Google Drive is definitely one of the best services cloud storage, but now, some users of the desktop version are facing an issue that has resulted in files disappearing from their computers.
While Google Drive lets you upload files from a web browser or through an app on your phone, there's also a desktop version that works the same way as the best cloud backup services.
According to a trendy topic post on Google's support forums, starting last week, a user noticed that Google Drive for Desktop on his computer had reverted to the state it was in May of this year. Others reported that they too had lost months of data.
Upon further investigation, there was no sign that either users or Google had deleted the lost data. Instead of as BleepingComputer points out, a problem with the service's system prevented local data from synchronizing with Google Cloud.
Google is reportedly working on a fix
Now With this story making the rounds, Google is definitely aware of the problem, but it's still unclear if there's currently a fix or not.
In the same trending post, another user relayed what he allegedly heard from the Google Support team. Obviously, if the lost files are not recovered within 24-48 hours, they are permanently deleted from Google Drive.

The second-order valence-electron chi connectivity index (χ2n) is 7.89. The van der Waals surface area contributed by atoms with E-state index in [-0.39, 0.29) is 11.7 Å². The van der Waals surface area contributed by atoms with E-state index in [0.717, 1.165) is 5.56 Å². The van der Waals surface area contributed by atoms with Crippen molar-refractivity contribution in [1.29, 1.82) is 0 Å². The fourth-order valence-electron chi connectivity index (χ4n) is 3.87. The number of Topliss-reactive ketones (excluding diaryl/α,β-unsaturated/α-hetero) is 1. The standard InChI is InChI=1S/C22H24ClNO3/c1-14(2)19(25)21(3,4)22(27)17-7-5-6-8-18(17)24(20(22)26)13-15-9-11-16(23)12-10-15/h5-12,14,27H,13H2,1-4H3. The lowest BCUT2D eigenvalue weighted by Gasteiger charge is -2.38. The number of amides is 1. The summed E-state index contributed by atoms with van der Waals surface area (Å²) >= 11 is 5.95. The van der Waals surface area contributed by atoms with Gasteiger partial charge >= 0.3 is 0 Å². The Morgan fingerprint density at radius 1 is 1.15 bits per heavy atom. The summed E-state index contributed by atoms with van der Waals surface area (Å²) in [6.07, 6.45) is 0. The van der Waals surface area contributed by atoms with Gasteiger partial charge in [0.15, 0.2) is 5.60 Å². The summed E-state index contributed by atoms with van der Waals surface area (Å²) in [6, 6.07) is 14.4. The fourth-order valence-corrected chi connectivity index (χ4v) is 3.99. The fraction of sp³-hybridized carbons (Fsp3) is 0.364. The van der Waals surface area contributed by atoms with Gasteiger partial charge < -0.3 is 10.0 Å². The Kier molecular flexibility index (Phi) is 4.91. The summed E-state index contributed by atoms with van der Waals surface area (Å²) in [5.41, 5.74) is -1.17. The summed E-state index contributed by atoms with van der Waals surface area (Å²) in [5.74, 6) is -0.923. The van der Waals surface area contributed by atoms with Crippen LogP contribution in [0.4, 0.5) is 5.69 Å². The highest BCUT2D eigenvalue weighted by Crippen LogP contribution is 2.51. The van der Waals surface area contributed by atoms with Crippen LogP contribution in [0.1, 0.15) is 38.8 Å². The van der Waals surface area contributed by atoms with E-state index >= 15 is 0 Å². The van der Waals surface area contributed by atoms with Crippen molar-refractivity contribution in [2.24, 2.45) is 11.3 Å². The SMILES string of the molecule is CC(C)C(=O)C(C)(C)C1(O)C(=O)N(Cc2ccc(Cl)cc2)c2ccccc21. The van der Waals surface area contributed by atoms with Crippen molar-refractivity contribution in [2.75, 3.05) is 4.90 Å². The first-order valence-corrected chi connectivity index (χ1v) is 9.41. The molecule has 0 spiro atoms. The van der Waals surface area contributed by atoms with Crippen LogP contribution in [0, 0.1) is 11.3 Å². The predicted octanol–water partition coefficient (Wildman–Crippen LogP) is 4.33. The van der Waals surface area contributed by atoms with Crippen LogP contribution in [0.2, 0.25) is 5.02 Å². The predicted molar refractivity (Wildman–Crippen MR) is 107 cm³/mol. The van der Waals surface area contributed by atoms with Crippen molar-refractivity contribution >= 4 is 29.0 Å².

The Google Support Team representative then went on to say that the issue is being investigated by the company's product engineers, who are "awaiting a root cause analysis" to see how they can fix the problem. As such, no timeline has been set for when or if a fix might be available to affected Google Drive users.
However, in the meantime, affected users are advised to avoid making changes to the root/data folder for Google Drive for desktop until the situation is resolved. The file that should not be changed can be found here:
- Windows: %USERPROFILE%\AppData\Local\Google\DriveFS
- macOS: ~/Library/Application Support/Google/DriveFS
It's also worth noting that Google's support forums are staffed by volunteers who don't have the same knowledge as them employees of the Google Drive team. Tom's Guide has contacted Google about this issue and we'll update this piece if we learn more.
Why you should follow the 3-2-1 backup rule
Although cloud storage and cloud backup services are becoming increasingly useful tools, you always want to have a backup of your backup, just in case.
This is why many people swear by the 3-2-1 backup strategy. Invented by the photographer TT Krogh and detailed in his book Digital Asset Management for Photographers, the 3-2-1 backup strategy recommends that users keep at least three copies of your data, including the original along with two copies.
Aside from the extra copies though, Krogh suggests using two different types of media to store them. For example, you could keep your smaller files on one of the best USB drives and your larger files on one of the best external hard drives for safekeeping.
At the same time, you should also keep a copy of your files in an off-site location. This could be at a friend or family member's home, but if the files are sensitive, you can keep them in a safe.
Whether a cloud storage service experiences a problem like this or your home or office is hit by a natural disaster or even a fire, if you follow the 3-2-1 backup rule, you can rest easy knowing you'll have always an extra copy of your most important files.
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